I’ve been in the journalism business for nearly 20 years, and within that space of time I have met so many people. Some really fantastic folks, and a few who haven’t been overly wonderful, too. But for the vast majority of the time, I have been able to connect with such interesting, engaging people and to interview them about various aspects of their lives. I have honestly found it deeply fulfilling.
And one of the most charming, warm and friendly people I ever had the pleasure of knowing passed away last week here in Red Deer.
Carole Forhan was one of those folks who was absolutely central to the theatrical community in Red Deer.
Long involved with Central Alberta Theatre and later on with the Red Deer Players as well, Carole was one of those people who just seemed to be everywhere – endlessly enthusiastic about any number of theatre projects taking place on the local front. Even if she wasn’t directly involved in a particular play, I’d often run into her at preview nights – she would be there just to encourage the team and offer her support.
Anyone who knew her could vouch for this – Carole was such a warm person.
I can’t recall the first time I met her, but I know that it wasn’t long before I counted her as not just a consistent theatre contact in the City, but as a friend, too.
Any time I ever interviewed her, there was always lots of laughter and chatting that went well beyond the actual purposes for the interview. With Carole, there was no pretense. She was honestly one of the most genuine, ‘real’ people I have ever had the privilege of knowing.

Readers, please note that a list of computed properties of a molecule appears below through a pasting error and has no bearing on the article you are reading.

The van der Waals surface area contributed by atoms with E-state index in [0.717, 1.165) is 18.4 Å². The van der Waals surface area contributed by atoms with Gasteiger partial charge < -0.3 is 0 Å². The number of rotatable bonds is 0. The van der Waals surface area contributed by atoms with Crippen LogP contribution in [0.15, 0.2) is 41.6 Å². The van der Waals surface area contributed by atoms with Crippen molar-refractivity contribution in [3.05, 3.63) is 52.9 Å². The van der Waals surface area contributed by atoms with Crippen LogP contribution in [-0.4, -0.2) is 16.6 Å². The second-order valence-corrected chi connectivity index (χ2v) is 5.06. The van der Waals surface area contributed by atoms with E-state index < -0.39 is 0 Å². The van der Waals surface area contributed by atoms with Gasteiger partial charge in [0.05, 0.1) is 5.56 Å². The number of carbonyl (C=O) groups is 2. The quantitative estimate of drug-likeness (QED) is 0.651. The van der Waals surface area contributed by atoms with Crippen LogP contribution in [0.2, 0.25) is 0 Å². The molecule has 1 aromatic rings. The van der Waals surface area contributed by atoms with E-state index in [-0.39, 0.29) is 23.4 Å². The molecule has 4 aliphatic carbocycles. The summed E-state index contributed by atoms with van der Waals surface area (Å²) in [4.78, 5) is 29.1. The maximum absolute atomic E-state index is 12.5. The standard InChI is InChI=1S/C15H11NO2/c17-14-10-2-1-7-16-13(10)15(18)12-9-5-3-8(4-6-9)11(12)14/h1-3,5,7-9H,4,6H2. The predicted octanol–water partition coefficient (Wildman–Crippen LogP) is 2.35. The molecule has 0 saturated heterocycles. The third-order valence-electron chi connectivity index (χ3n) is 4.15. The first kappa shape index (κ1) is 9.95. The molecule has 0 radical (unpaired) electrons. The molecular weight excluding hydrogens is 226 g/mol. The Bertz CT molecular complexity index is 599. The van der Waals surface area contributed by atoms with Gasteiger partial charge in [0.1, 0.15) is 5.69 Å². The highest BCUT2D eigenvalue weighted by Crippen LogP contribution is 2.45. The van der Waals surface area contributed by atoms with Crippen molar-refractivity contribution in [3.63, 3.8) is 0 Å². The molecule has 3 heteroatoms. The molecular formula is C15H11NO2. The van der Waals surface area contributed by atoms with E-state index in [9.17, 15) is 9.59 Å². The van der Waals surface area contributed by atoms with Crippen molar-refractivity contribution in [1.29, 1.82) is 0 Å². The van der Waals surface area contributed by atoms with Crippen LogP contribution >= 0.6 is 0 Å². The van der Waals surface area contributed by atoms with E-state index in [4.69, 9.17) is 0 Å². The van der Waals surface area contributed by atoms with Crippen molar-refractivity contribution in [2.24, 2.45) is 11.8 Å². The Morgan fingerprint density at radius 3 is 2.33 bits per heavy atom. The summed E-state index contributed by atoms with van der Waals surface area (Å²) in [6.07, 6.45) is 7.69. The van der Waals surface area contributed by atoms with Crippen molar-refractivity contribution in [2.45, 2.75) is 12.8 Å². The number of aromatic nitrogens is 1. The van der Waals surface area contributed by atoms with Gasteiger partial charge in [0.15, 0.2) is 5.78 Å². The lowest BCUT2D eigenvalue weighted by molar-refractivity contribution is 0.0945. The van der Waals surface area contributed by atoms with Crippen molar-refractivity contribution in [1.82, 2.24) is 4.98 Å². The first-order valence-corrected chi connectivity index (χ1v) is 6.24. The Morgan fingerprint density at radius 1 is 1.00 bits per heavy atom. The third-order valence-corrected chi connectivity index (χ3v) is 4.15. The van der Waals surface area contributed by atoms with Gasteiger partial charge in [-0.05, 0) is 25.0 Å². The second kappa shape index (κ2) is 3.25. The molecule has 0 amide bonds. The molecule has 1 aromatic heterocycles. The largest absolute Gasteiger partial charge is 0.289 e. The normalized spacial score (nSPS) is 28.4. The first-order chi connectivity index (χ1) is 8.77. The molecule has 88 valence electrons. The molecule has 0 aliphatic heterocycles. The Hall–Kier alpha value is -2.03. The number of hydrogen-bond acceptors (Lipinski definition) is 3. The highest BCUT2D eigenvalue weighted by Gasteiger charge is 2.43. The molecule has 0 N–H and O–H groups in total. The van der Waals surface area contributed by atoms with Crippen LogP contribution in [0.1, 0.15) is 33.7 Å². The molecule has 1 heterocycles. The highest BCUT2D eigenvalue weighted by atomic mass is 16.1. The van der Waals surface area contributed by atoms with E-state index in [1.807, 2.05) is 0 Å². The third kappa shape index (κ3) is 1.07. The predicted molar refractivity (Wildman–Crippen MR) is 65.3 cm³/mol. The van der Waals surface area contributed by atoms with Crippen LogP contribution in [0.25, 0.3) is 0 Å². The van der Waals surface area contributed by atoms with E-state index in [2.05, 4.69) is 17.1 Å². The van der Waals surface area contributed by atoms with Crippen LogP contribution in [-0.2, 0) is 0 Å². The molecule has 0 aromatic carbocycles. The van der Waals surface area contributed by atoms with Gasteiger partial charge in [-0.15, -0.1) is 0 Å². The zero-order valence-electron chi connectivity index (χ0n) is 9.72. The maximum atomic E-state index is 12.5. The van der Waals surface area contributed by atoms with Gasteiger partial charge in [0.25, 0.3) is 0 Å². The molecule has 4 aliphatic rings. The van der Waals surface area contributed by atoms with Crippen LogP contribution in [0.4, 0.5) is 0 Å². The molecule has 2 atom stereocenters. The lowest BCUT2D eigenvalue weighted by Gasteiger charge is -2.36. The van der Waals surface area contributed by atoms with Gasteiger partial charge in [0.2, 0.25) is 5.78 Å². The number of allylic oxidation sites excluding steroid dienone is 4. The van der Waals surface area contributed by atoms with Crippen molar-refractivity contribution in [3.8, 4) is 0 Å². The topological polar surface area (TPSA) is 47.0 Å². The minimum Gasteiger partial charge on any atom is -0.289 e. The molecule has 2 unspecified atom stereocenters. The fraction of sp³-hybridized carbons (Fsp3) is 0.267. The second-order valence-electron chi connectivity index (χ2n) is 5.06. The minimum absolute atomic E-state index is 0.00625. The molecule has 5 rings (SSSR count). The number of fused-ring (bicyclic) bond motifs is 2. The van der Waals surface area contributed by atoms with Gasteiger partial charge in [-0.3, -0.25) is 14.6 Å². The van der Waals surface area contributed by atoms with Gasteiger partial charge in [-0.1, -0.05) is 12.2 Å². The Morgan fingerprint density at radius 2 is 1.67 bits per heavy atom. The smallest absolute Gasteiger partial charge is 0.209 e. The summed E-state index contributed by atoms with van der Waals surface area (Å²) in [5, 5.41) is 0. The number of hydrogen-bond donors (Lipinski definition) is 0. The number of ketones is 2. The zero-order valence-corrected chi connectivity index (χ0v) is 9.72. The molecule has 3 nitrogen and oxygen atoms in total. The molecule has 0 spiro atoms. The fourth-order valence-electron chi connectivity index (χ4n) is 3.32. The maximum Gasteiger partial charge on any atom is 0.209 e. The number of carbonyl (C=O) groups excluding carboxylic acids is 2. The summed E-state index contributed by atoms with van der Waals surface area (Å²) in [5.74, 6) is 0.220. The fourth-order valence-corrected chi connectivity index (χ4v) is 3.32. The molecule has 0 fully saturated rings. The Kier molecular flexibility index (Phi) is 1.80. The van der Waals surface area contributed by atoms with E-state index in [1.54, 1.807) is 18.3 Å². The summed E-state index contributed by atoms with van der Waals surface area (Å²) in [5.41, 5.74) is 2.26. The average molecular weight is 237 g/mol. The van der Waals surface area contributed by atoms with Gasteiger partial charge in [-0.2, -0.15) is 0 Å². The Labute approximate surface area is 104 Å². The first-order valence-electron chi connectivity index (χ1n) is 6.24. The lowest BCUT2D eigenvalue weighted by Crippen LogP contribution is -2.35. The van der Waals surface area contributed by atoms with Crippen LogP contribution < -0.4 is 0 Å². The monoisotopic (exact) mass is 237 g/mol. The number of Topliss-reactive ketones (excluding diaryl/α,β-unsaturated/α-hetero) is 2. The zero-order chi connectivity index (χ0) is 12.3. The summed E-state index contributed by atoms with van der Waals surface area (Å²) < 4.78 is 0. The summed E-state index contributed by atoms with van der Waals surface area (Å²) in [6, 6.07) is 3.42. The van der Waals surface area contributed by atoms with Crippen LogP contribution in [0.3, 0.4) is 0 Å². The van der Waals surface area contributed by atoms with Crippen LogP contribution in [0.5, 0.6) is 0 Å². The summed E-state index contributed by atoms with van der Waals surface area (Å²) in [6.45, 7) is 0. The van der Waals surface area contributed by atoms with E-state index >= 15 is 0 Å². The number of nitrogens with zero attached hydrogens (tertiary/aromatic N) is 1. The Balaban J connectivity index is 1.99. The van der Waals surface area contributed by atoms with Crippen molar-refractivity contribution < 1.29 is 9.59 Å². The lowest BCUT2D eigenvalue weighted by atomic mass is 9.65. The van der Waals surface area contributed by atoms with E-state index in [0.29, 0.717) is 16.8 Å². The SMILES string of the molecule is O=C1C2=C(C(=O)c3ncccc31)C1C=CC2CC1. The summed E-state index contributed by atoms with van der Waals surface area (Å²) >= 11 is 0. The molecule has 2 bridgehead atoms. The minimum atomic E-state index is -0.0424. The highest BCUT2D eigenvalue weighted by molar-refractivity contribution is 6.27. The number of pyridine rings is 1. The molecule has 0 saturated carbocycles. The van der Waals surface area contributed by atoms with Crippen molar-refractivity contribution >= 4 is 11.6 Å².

I always felt completely comfortable with her, and conversations flowed easily and naturally.
When we lose someone, life is never really the same.
Your journey changes; it’s different. I recall my own father’s death 20 years ago, and how in the middle of waves of grief and the horrendous grey that followed for so long, there really was no resuming what had been before.
Life took on a change that was and is simply ‘unchangeable’. We ‘adapt’ to loss, but we never, ever ‘get over it’.
But there is comfort not only in my personal belief that I will one day see my dad again, but also in remembering him – he gave me much when he was here, and his legacy continues to enrich me and somehow to guide me along my way.
I sometimes find myself thinking how I wish I could ask dad a question about something. Or simply ask what he thought about a particular situation or issue.
Those days are behind me sadly.
But to this day, I find joy and hope in my memories, which are as bright and vivid as ever.
As for saying goodbye to Carole, I can only say that I will really miss her – I will miss her smile, her kindness, and that knowledge that she didn’t only look at me as a local reporter to help spread the word about a given project, but as a pal, too. We didn’t spend much time together, but it was enough time to show me that she was a very special person who really cared about people and felt so at home with lending a hand.
To her family and her closest friends, my thoughts and prayers are with you all.
I hope you know what a gift your mom really was to this City. Her spirit, her love for the stage and her enormous sense of fun will indeed live on.
I know that I will never forget her or the inspiration that I not only received from her in my own life, but which I saw her pass on to so many others as well. She was a delight – a very bright light – and those are the people who make the most profound differences in our lives. God bless you and keep you, Carole.